Robert Lingard in his latest work “Sabotage & Subversion” talks about the principles any Startup or SME can follow to make a better, well-informed and strategic business decision. We recently interviewed Robert to know more about the principles prescribed in his book.
Robert, Thank You for talking to us. Can you tell us, what inspired you to write this book?
The idea of writing this book came from an intersection of events. The first one was my entrepreneurial journey, my concerns and the ones of the entrepreneurs I met along the year. The second inspiration came from the celebration of the centenary of the end of World War I. In particular on the Italian front and during the last year of the conflict, World War I represented an important breakthrough on how the modern symmetric war would be fought, with principles that surely might be translated to the cynicism of a business environment.
How different is this book from your previous book, Brand To Sell: Ignite Your Influence and Build Your Brand with Broadcast PR?
Brand To Sell: Ignite Your Influence and Build Your Brand with Broadcast PR is the first book in the world to be published regarding the niche of Broadcast PR. It’s a procedural guide for entrepreneurs on their first approach to the industry, but also for entrepreneurs who couldn’t figure out why the broadcast PR campaign they invested in with a significant amount of resources didn’t bring the results promised. Sabotage & Subversion: The 10 Principles of Business Guerrilla is more a strategic book based on the classics of traditional and asymmetric warfare. Being that guerrilla is a military strategy based on attack and propaganda, the parallels to Broadcast PR and the building of consensus are inevitable.
What were the challenges (if any) that you faced in writing this book?
Sabotage & Subversion took me around six months of research after the normal “working” hours of the day and demanded the ability to discriminate among all the information collected. Although the book could be considered a step-by-step guide in terms of mindset and strategy development, four chapters have been voluntarily omitted. When you write a business book, you necessarily partially disclose the way you proceed in doing what you do, and you must be extremely careful not to give away knowledge that could be used against you.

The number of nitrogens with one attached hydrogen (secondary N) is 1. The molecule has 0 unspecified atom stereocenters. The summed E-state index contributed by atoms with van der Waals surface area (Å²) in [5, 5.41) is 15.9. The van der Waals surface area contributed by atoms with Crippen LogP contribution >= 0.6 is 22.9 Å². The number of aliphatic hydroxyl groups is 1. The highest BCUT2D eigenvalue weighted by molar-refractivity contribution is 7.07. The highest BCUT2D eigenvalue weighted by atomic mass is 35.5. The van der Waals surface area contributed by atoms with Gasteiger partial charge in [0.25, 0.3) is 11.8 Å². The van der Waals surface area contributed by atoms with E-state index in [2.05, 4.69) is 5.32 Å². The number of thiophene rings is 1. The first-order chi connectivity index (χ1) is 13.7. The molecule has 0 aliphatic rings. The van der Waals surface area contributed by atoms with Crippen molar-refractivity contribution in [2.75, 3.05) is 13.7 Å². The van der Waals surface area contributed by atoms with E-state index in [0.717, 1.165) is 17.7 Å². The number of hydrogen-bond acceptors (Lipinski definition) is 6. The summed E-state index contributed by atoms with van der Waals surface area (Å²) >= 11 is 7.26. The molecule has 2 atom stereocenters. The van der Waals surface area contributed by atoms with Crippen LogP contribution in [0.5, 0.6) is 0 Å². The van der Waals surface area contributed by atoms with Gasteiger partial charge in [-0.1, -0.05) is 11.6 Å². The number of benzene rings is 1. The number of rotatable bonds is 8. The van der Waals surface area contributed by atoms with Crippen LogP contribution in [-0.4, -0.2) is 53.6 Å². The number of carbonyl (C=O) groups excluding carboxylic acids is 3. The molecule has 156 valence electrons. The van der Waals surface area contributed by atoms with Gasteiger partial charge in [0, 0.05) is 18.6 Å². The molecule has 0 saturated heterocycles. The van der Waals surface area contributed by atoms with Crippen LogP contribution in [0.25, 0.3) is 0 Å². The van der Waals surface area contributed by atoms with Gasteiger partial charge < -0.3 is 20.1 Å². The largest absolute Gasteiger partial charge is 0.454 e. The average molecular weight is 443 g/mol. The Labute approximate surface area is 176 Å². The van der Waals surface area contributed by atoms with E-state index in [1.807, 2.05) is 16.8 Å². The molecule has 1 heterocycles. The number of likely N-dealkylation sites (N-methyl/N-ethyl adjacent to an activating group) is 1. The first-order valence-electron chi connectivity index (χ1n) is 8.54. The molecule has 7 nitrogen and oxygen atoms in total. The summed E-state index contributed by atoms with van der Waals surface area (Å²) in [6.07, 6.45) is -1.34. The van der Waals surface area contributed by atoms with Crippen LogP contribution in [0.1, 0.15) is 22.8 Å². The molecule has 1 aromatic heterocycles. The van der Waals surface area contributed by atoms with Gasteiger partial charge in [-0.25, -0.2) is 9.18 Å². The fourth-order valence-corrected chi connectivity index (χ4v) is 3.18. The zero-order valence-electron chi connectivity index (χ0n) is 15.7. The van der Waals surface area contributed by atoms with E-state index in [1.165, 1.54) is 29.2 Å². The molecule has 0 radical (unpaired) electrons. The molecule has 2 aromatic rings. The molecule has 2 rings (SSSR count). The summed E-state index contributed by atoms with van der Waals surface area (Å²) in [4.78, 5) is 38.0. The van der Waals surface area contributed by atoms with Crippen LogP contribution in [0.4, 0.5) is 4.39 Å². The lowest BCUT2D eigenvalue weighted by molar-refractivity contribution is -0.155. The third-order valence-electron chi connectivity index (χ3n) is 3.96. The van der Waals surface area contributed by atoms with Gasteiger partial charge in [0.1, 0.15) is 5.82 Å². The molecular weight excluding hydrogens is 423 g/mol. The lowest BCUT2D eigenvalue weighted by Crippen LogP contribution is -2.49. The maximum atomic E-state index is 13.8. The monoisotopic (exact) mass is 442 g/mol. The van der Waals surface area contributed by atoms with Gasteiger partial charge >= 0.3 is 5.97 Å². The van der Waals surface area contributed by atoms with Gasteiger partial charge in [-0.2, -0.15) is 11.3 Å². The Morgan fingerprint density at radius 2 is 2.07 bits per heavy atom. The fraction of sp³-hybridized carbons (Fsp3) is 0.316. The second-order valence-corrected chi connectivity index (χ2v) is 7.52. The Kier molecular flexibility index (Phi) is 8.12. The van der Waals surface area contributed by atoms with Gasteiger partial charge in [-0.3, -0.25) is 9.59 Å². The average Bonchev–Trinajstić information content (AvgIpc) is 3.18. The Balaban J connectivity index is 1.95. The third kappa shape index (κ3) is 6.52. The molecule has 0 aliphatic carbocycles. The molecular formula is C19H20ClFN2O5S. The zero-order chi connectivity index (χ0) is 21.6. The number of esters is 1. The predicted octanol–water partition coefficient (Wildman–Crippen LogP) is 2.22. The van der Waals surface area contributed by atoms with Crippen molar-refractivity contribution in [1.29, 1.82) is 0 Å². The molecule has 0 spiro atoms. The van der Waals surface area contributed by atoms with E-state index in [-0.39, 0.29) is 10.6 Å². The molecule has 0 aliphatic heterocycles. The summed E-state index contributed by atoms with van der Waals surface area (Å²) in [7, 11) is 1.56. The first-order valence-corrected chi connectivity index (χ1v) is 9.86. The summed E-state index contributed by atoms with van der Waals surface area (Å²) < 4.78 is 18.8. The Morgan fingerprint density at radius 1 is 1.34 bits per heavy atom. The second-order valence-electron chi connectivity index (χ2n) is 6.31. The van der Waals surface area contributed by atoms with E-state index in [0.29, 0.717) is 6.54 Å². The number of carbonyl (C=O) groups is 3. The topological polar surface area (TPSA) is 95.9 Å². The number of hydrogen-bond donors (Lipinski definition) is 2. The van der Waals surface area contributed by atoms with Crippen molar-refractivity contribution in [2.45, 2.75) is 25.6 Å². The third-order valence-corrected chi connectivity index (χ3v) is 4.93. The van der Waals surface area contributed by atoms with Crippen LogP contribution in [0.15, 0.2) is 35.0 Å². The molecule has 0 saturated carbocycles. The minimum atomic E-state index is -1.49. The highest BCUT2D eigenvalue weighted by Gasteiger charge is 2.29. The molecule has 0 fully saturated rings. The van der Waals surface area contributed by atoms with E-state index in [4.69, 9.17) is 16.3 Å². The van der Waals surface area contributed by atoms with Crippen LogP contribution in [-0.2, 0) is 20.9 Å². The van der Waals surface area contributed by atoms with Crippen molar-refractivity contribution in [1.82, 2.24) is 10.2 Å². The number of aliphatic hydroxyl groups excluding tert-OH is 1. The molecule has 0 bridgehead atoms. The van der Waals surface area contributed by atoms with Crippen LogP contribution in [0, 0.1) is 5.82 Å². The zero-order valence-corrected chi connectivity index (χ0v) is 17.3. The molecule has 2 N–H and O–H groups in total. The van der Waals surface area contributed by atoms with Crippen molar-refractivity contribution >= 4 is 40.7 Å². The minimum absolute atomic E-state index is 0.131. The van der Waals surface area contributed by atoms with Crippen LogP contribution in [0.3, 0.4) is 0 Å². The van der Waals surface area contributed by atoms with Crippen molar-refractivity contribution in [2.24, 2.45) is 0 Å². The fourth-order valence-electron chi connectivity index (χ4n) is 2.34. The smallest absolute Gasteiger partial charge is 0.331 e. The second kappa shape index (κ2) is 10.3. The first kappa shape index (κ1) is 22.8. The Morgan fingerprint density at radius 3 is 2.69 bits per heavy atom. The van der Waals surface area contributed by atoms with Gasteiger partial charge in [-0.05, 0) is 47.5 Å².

What, according to you, is Marketing? Do you think that people in general use social media platforms to market their products/services effectively, or are they just obsessed with likes?
Startups and SMEs are often misled by the marketing tactics used by business giants. However, while business giants focus on building awareness, winning trophies and awards, etc., your primary concern as a startup or an SME is to seal the deal and secure a client. Brand building for startups and SMEs isn’t based on awareness campaigns, out of target virality campaigns, but on direct marketing and strong positioning.
In the fourth chapter of “The Principle of Guerrilla,” you talk about “translating a guerrilla military strategy into the development of a business.” Kindly explain this for our readers.
The book was conceived out of a simple question. If I do not have the marketing budget of business giants, how can I survive first and scale as a consequence? Business giants are always on the defence as they need to protect themselves from losing a position of leadership. Startups and SMEs, instead, go on the attack. Guerrilla is about carefully budgeting resources, adjusting to the moves of the enemy, constant tactical sabotage, consensus building, and planned effective propaganda based on news and controversy. All principles that should sustain a brand building programme.
2019 is just around the corner. What suggestions you would like to give to aspiring entrepreneurs?
In the following year, the world economy could fall once again, and probably in a worse way than it did in 2008. Thus, the urgency of mastering the art of guerrilla and preparing for the attack when everyone else will stay on the defence is compelling.